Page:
Do Bicyclists Have the Right to Take Over a Lane?


The answer to this question, at least in Los Angeles, is yes.

But let me back track a bit. Yesterday at lunch a colleague of mine was ranting about how a cyclist veered into her lane in front of her car to avoid something in the bike lane. In her opinion, she was upset that the cyclist was being “rude” by not looking before veering into her lane. She felt that the cyclist put her in danger of having to veer into the lane of traffic to her left. Instead, she felt that the cyclist should have slowed down, looked over their shoulder, and waited for the car/cars to pass.

Now, this rant was coming from a non-cyclist who’s probably never been in a bike lane with traffic zooming past her. I’m not so sure how recently she’s ridden a bike, either, so her perspective is coming from a car-centric point of view. As a cyclist, I know that sometimes there’s no time to stop and look over the shoulder before veering into a lane. However, as a very cautious cyclist (knowing there are people that don’t give a damn about bike riders) I would never veer into a busy lane of traffic.

Though I couldn’t change her perspective, reminding her cyclists have no protective metal outer shell, it made me think about how many other drivers feel this way: that cyclists have very few rights on the road.

Yet, that’s not the case in Los Angeles. Cyclists DO have rights. Here are just a key few I found on that come from the California DMV (which would cover not only Los Angeles, but other counties as well):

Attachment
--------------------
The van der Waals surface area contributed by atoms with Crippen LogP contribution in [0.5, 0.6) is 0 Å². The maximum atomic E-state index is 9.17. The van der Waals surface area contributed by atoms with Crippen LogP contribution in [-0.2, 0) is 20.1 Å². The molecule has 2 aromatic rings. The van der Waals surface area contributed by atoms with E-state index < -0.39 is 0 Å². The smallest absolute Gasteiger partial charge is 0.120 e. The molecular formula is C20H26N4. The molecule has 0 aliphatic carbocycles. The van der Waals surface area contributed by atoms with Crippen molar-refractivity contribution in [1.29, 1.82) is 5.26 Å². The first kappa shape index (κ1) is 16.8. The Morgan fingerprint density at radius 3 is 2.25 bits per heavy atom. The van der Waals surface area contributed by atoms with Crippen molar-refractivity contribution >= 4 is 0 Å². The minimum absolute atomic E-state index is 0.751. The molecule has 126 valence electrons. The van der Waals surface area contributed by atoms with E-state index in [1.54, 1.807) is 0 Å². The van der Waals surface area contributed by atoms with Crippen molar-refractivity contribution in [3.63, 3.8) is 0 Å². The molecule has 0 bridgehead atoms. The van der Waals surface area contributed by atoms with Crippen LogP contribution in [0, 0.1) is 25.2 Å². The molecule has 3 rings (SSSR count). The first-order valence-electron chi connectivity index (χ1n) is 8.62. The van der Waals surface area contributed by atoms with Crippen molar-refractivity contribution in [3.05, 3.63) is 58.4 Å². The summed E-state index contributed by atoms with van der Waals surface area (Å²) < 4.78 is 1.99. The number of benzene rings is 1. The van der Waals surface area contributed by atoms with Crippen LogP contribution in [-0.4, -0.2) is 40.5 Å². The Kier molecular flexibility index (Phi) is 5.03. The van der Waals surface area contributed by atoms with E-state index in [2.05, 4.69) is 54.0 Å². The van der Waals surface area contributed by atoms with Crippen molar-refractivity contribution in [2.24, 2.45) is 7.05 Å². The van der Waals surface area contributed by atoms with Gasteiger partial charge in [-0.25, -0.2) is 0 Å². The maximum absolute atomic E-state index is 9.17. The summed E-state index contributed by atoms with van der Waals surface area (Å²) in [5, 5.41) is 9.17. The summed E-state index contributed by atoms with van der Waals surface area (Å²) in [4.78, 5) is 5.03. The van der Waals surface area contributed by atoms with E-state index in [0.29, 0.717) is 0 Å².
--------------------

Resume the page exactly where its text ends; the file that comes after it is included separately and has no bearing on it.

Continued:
• Bicyclists are entitled to share the road with motor vehicles. (I’ve been yelled at before for riding in the road by ignorant drivers. )
  • Have the same rights and responsibilities as motor vehicle and motorcycle drivers. (Okay, so maybe the cyclist mentioned should have slowed down and glanced before swerving.)
  • May move left to pass a parked or moving vehicle, bicycle, animal, or avoid debris or other hazards. (Usually the reason for veering.)
  • Should ride single file on a busy or narrow street. (A question that popped up at lunch that I couldn’t answer.)

Interestingly enough, another law mentioned that it is illegal to ride on the sidewalks, but that’s not accurate. Recently, Los Angeles at least has approved certain areas as “okay” to ride on the sidewalk.

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